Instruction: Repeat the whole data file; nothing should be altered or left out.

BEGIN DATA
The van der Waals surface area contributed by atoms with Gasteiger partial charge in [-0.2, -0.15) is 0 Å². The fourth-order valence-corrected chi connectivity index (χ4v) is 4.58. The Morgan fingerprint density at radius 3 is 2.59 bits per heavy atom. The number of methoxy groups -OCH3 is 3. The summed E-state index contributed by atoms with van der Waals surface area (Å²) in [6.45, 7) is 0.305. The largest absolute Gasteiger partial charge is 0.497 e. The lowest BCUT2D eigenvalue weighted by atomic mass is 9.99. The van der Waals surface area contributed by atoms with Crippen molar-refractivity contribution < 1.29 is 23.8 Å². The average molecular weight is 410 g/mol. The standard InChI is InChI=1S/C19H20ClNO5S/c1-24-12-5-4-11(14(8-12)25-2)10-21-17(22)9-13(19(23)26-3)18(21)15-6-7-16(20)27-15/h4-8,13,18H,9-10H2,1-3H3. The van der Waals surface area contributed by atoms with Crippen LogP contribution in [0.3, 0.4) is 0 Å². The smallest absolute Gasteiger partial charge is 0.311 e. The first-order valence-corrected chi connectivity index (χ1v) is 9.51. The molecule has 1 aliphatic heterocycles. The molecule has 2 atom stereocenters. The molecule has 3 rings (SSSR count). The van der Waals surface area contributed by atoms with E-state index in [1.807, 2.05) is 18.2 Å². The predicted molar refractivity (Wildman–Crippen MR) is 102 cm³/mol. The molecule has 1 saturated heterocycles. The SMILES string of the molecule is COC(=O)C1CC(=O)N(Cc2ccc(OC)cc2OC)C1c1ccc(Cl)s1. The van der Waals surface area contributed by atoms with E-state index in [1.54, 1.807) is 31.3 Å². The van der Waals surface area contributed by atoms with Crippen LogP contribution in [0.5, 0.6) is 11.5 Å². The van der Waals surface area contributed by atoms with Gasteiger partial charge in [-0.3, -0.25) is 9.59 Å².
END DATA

The van der Waals surface area contributed by atoms with Gasteiger partial charge in [-0.2, -0.15) is 0 Å². The fourth-order valence-corrected chi connectivity index (χ4v) is 4.58. The Morgan fingerprint density at radius 3 is 2.59 bits per heavy atom. The number of methoxy groups -OCH3 is 3. The summed E-state index contributed by atoms with van der Waals surface area (Å²) in [6.45, 7) is 0.305. The largest absolute Gasteiger partial charge is 0.497 e. The lowest BCUT2D eigenvalue weighted by atomic mass is 9.99. The van der Waals surface area contributed by atoms with Crippen molar-refractivity contribution < 1.29 is 23.8 Å². The average molecular weight is 410 g/mol. The standard InChI is InChI=1S/C19H20ClNO5S/c1-24-12-5-4-11(14(8-12)25-2)10-21-17(22)9-13(19(23)26-3)18(21)15-6-7-16(20)27-15/h4-8,13,18H,9-10H2,1-3H3. The van der Waals surface area contributed by atoms with Crippen LogP contribution in [0.3, 0.4) is 0 Å². The smallest absolute Gasteiger partial charge is 0.311 e. The first-order valence-corrected chi connectivity index (χ1v) is 9.51. The molecule has 1 aliphatic heterocycles. The molecule has 2 atom stereocenters. The molecule has 3 rings (SSSR count). The van der Waals surface area contributed by atoms with E-state index in [1.807, 2.05) is 18.2 Å². The predicted molar refractivity (Wildman–Crippen MR) is 102 cm³/mol. The molecule has 1 saturated heterocycles. The SMILES string of the molecule is COC(=O)C1CC(=O)N(Cc2ccc(OC)cc2OC)C1c1ccc(Cl)s1. The van der Waals surface area contributed by atoms with E-state index in [1.54, 1.807) is 31.3 Å². The van der Waals surface area contributed by atoms with Crippen LogP contribution in [0.5, 0.6) is 11.5 Å². The van der Waals surface area contributed by atoms with Gasteiger partial charge in [-0.3, -0.25) is 9.59 Å².